In the course of their existence, as a result of continuing spirochemia and insufficient immunogenesis, the appearance of additional groups of efflorescences is observed. Partial disappearance of evolutionary obsolete elements is the formation of pigment or depigmented, slightly scaly spots. Pustules, superficial and deep, occur as a manifestation of a poor course of the process. However, the formation of secondary pococcal eruptions is possible as a complication of bedjelide with a staphylococcal infection. In these cases, boils, ecthyma, hydradenitis, pyogenic ulcers are formed. In response to the addition of an additional infection, but just as with specific purulent begeliids, a feverish state, indisposition, and polyadenitis are observed. In some patients, painful periostitis and osteoperiosteitis occur, especially in the area of the long tubular bones, with redness and swelling of the skin. In the process of evolution, the Bedjelids are partially spontaneously resolved with hyperpigmentation or depigmentation.
The diagnosis is established on the basis of the results of the epidemiological analysis in the outbreak, the age of the patients, the clinical manifestations, the detection of treponemas in microscopic specimens, and the positive results of serological studies. It is necessary to distinguish the late stage of bejel from yaws and venereal syphilis.
Laboratory diagnostics is based on serological reactions of RPR, TPHA, ELISA, Wasserman, Kahn, cytocholic, and RIBT.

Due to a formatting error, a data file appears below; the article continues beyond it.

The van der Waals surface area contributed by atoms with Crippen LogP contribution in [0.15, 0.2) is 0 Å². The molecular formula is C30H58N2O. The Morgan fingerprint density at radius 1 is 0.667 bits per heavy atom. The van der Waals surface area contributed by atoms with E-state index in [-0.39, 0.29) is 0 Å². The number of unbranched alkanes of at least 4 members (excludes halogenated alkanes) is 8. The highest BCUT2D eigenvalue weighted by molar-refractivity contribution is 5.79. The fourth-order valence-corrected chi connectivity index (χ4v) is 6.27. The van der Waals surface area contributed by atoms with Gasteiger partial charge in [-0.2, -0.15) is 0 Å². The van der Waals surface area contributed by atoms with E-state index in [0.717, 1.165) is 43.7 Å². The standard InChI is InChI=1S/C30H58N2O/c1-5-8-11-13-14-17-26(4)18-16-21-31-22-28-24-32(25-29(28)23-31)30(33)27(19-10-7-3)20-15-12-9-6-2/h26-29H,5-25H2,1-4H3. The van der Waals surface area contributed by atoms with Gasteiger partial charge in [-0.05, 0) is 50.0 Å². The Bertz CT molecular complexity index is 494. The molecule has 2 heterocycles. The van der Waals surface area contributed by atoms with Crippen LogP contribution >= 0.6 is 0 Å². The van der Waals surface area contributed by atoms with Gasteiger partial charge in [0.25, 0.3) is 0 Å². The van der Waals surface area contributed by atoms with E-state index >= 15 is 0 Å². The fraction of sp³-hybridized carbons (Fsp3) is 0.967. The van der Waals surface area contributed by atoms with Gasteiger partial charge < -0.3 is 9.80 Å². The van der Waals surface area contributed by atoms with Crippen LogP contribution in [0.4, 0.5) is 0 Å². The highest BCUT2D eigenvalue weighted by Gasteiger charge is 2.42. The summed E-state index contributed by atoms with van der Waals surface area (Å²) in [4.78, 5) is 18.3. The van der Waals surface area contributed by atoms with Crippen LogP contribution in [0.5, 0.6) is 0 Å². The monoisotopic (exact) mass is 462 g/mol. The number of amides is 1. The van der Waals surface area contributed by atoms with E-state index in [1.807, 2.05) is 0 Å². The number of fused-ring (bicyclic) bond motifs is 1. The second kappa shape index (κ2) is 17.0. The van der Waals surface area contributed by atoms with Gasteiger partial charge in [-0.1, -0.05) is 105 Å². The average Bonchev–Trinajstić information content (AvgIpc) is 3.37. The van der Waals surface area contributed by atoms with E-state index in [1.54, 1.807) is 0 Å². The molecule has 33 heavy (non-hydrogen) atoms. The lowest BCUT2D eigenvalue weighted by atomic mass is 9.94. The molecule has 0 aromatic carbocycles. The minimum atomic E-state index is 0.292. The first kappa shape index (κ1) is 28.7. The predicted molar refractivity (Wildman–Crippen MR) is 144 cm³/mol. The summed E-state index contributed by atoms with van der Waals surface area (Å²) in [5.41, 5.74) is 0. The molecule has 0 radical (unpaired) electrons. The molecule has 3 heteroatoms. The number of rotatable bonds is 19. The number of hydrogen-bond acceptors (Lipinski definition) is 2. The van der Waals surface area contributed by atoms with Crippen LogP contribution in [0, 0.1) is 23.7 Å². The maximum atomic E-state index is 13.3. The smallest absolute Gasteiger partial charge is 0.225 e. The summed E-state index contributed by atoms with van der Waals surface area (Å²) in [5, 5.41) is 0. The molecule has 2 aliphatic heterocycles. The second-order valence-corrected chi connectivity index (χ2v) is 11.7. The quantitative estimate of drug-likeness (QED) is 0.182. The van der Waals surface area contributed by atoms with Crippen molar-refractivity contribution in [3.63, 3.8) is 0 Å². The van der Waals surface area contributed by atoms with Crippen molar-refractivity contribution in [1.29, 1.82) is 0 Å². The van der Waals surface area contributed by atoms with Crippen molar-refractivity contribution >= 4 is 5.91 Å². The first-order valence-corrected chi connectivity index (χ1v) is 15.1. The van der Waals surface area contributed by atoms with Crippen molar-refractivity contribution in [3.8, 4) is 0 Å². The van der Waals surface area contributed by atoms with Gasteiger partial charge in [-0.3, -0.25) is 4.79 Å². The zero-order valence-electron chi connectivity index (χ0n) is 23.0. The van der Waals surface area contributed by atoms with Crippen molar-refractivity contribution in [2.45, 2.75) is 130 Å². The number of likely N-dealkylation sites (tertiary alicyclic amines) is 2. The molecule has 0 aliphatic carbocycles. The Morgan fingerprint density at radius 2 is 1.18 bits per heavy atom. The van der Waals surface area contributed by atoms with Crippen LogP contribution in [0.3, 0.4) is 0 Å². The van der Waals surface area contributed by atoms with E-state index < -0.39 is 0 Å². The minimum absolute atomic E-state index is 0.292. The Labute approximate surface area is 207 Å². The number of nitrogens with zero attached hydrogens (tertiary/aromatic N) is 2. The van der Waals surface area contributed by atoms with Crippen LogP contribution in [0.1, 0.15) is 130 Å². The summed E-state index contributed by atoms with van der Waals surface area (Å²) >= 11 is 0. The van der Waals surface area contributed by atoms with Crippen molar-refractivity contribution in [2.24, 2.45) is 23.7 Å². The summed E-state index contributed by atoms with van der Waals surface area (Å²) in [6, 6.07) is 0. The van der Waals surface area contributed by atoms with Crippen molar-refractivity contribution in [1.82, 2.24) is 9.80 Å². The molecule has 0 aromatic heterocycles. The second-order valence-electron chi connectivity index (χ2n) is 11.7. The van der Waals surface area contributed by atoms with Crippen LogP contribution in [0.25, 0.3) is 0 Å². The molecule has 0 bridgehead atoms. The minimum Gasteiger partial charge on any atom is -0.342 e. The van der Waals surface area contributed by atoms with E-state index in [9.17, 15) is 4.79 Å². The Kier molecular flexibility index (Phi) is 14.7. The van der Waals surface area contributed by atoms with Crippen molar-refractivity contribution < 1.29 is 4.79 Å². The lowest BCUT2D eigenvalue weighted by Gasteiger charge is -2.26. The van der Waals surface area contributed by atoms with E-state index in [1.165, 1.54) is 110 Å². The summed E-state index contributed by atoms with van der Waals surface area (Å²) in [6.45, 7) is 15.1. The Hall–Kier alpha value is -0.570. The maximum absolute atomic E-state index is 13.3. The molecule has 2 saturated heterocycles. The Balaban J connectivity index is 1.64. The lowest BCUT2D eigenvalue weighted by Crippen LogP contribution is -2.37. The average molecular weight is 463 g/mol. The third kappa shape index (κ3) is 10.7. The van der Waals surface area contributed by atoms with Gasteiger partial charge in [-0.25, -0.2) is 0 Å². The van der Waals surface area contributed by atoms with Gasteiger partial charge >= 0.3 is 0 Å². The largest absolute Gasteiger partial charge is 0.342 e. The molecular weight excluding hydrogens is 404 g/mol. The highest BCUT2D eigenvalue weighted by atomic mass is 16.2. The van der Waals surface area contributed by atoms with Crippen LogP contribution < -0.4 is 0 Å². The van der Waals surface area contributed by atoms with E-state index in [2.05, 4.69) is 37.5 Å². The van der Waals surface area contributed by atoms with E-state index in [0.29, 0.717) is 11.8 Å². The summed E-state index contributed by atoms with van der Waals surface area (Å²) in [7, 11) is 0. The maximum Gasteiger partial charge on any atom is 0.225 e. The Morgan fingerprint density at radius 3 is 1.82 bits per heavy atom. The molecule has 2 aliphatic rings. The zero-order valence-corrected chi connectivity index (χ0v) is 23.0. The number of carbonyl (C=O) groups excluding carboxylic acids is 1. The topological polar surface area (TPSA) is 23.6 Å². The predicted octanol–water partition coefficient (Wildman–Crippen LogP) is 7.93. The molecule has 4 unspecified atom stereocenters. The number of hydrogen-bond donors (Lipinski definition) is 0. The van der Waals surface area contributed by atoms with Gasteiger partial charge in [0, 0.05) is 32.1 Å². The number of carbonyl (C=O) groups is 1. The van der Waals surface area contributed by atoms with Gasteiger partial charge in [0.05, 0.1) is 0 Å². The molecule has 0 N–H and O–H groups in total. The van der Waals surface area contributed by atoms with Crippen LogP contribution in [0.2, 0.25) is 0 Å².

Penicillin with prolonged action, erythromycin or tetracycline is used. The treatment is carried out with penicillin – extensillin, durant drugs, 1.2 million IU intramuscularly 1 time per day (2 injections in early forms with an interval of 1 week). In the late forms, these drugs are injected in 2.4 million IU 1 time per day in a week (2-3 injections). Azithromycin (Sumamed) – 1 g per day (in 2 doses of 0.5 g) and 4 days at 0.5 in one time, for a course of 3 g for early forms, and for late ones – 8 days for 0.5 g per one intake and per course – 5 g. You can prescribe tetracyclines, erythromycin, levomycepin, 1 g per day, for 14 days.
The prognosis for conducting specific therapy at an early stage is favorable, the disease is completely cured. In the late stage of severe destruction of bones, soft tissues, the development of gangoza after antibiotic therapy, restorative surgeries may be required.
Timely identification of sick children, their isolation from healthy, treatment of patients. Contact survey. Improving living conditions, increasing the sanitary culture of the population, etc.